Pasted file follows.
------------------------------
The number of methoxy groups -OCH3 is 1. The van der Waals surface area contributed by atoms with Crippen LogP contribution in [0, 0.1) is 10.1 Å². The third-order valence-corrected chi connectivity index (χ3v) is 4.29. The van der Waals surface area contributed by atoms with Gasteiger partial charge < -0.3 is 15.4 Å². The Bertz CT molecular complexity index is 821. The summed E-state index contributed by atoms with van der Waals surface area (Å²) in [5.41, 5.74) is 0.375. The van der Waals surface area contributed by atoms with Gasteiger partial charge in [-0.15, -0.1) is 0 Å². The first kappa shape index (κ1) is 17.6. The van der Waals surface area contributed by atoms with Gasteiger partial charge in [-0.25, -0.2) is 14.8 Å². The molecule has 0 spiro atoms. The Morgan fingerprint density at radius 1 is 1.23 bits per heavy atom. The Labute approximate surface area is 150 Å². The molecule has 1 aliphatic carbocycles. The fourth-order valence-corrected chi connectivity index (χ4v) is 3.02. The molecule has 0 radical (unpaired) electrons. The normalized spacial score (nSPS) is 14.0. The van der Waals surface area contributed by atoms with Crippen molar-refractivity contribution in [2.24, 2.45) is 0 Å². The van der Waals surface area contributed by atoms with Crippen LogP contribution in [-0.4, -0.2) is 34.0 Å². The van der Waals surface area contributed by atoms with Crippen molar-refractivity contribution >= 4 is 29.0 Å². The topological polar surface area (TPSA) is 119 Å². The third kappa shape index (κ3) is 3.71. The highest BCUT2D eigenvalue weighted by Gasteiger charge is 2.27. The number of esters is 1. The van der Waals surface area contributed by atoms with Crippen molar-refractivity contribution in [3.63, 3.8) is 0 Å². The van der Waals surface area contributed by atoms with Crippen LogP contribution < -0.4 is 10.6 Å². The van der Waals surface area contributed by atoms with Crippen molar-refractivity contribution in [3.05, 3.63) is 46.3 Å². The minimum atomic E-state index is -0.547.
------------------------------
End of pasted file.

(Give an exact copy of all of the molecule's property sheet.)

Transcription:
The number of methoxy groups -OCH3 is 1. The van der Waals surface area contributed by atoms with Crippen LogP contribution in [0, 0.1) is 10.1 Å². The third-order valence-corrected chi connectivity index (χ3v) is 4.29. The van der Waals surface area contributed by atoms with Gasteiger partial charge < -0.3 is 15.4 Å². The Bertz CT molecular complexity index is 821. The summed E-state index contributed by atoms with van der Waals surface area (Å²) in [5.41, 5.74) is 0.375. The van der Waals surface area contributed by atoms with Gasteiger partial charge in [-0.15, -0.1) is 0 Å². The first kappa shape index (κ1) is 17.6. The van der Waals surface area contributed by atoms with Gasteiger partial charge in [-0.25, -0.2) is 14.8 Å². The molecule has 0 spiro atoms. The Morgan fingerprint density at radius 1 is 1.23 bits per heavy atom. The Labute approximate surface area is 150 Å². The molecule has 1 aliphatic carbocycles. The fourth-order valence-corrected chi connectivity index (χ4v) is 3.02. The molecule has 0 radical (unpaired) electrons. The normalized spacial score (nSPS) is 14.0. The van der Waals surface area contributed by atoms with Crippen molar-refractivity contribution in [2.24, 2.45) is 0 Å². The van der Waals surface area contributed by atoms with Crippen LogP contribution in [-0.4, -0.2) is 34.0 Å². The van der Waals surface area contributed by atoms with Crippen molar-refractivity contribution >= 4 is 29.0 Å². The topological polar surface area (TPSA) is 119 Å². The third kappa shape index (κ3) is 3.71. The highest BCUT2D eigenvalue weighted by Gasteiger charge is 2.27. The number of esters is 1. The van der Waals surface area contributed by atoms with Crippen molar-refractivity contribution in [3.63, 3.8) is 0 Å². The van der Waals surface area contributed by atoms with Crippen LogP contribution < -0.4 is 10.6 Å². The van der Waals surface area contributed by atoms with Crippen molar-refractivity contribution in [3.05, 3.63) is 46.3 Å². The minimum atomic E-state index is -0.547.